Hi there. Welcome to the fifth Somerville Stock report.
Twice a month, I’ll be writing about my community art project, the Somerville Stock Exchange (SSE). The project involves giving people “Somerville Stocks” based on what they’re doing to make Somerville’s community, creative life, and environment better. All of these things are included in the project’s printed and online forum. And all of these things affect the “worth” of the different types of Somerville Stocks.
Just like a regular stock market. And just like with a regular stock market, someone writes about why the stocks have changed in value. And that’s what this column is about.
So how did “Somerville stocks” do recently?
Community stocks continued to soar, finishing up 16% at $6.78. This put them more than $0.80 higher than second-place environment stocks, and almost $1.40 over last-place creative stocks.
This rise was because of the long list of things people told us they’ve been doing for Somerville’s community. An anonymous person, for instance, donated money to our partner nonprofit, the Somerville Homeless Coalition—while another anonymous person donated money to Somerville Local First. A third anonymous person told us about her work with Community Cooks--which is an organization that provides homemade meals for different agencies, including St Patricks' Women's Shelter. Maureen M. filled us in on all of the volunteer work she does: as a lay minister (for Sunday services) at Hale House; as part of the National Board-MBA nonprofit connection; and as a college counselor at high schools who don't have counselors available. Rounding this group out, we had Cheryl C., who occasionally picks up dog poop their owners have left behind; and Mr. Scott, who actively uses the Somerville Public Library.
There were several news items that helped boost community stocks’ value, too. First, the Somerville School Committee approved the plan to convert the Winter Hill school to an innovation school. This new model lets teachers and principals have more flexibility in their curriculums and policies. Second, the Somerville Community Corporation and Union Square Rising are going to begin meeting with a mediator, to help resolve their dispute over a proposed low-income housing development in Union Square. And, lastly, the Green Line extension got full environmental approval from the federal government. This means that the extension is now one step closer to beginning construction.
Environment stocks rose $0.40, to end at $5.93 this period. First, we had LuQ, who visits the Union Square farmers market at least twice a month, with average visit expense of $50. LuQ also went to Armory farmer's market once a month in winter. All of this helps the environment by supporting local growers, and reducing emissions from trucks transporting food from other states. Then there was Mr. Scott, who bikes instead of using a car, and bring his compost to Whole Foods. And Christopher R., who depaved his property on Bigelow St., and turned it into a garde. Finally, we found out about Mycitygardens.com, which lets homeowners with extra yard space connect with others in their community who want to have space to garden; the website has members in Somerville.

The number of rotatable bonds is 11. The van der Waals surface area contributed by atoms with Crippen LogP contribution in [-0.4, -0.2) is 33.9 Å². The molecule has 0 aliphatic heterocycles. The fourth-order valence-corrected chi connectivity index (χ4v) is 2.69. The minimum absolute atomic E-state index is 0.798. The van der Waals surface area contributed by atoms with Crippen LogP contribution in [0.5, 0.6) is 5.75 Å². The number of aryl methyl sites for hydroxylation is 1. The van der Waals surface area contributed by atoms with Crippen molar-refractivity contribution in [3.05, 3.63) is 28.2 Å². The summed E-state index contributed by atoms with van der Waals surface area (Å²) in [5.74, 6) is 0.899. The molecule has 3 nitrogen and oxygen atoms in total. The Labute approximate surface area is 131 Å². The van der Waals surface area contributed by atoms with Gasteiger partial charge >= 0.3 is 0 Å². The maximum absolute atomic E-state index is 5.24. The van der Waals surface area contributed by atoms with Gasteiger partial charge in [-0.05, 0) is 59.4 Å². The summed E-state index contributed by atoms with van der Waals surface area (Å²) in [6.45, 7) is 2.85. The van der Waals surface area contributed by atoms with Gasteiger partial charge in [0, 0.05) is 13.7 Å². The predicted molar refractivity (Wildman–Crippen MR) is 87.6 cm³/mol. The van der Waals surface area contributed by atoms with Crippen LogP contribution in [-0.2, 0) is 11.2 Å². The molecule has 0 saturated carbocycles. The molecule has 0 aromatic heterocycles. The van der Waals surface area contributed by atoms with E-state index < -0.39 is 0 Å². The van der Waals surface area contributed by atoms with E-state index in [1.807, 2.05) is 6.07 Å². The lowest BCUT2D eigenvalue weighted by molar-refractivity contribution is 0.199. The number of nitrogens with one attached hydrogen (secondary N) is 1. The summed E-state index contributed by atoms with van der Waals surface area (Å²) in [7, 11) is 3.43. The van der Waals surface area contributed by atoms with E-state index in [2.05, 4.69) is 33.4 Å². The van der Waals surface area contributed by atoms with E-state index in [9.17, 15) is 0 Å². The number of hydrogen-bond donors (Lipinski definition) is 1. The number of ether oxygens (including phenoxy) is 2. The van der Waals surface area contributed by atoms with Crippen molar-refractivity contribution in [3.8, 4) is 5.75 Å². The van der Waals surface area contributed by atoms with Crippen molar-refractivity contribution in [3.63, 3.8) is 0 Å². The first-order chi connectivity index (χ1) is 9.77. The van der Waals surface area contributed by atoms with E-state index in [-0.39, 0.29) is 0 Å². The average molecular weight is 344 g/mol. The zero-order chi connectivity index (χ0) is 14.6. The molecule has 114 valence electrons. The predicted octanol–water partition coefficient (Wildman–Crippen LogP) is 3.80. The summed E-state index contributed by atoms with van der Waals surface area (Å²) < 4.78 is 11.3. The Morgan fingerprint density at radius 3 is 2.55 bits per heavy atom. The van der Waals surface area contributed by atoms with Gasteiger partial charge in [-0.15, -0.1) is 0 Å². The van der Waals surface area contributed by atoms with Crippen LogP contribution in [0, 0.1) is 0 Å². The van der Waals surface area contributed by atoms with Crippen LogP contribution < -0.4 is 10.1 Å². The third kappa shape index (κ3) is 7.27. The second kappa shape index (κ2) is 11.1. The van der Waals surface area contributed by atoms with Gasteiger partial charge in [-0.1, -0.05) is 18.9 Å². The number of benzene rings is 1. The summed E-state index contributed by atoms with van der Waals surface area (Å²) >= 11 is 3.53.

Creative stocks finished last again, at $5.40, which was $0.42 higher than last period. This was more than environmental stocks rose, but not enough to retake
This gain was because of a number of things. First, an anonymous person told us that he donated money to another one of our nonprofit partners, the Somerville Arts Council. Second, Robert S. shared that he is a volunteer member of the Somerville Arts Council board, and is a member of Armory Arts Center neighborhood advisor committee.
Finally, there was the work that Thomas D. has been doing. He is the founding editor of an online and print-on-demand arts and letters magazine, Printer's Devil Review, which he just launched recently. He is also working with other editors in New England to produce an anthology of the best work being published by independent literary journals in the region. He’s been doing all of this to provide emerging writers and artists with access to publication, and readers with new voices and visions.
To read more about why Somerville Stocks are “worth” what they’re “worth,” take a look at our online forum.
Get invested in your community!
If you’d like to earn yourself some Stocks, get in touch! You can earn stocks by making a donation to one of our partner nonprofits (Somerville Homeless Coalition; Somerville Arts Council; Somerville Climate Action) and then letting us know about it. Or by sharing something that you’ve done for Somerville in our forum.
And check back on August 1st for the next Somerville Stock Report.
We put together our first Quarterly Report, which summarizes everything we’ve found in our first 90 days! It’s chock full of charts and graphs—and all of the wonderful things people have told us that they’re doing to make Somerville a better place.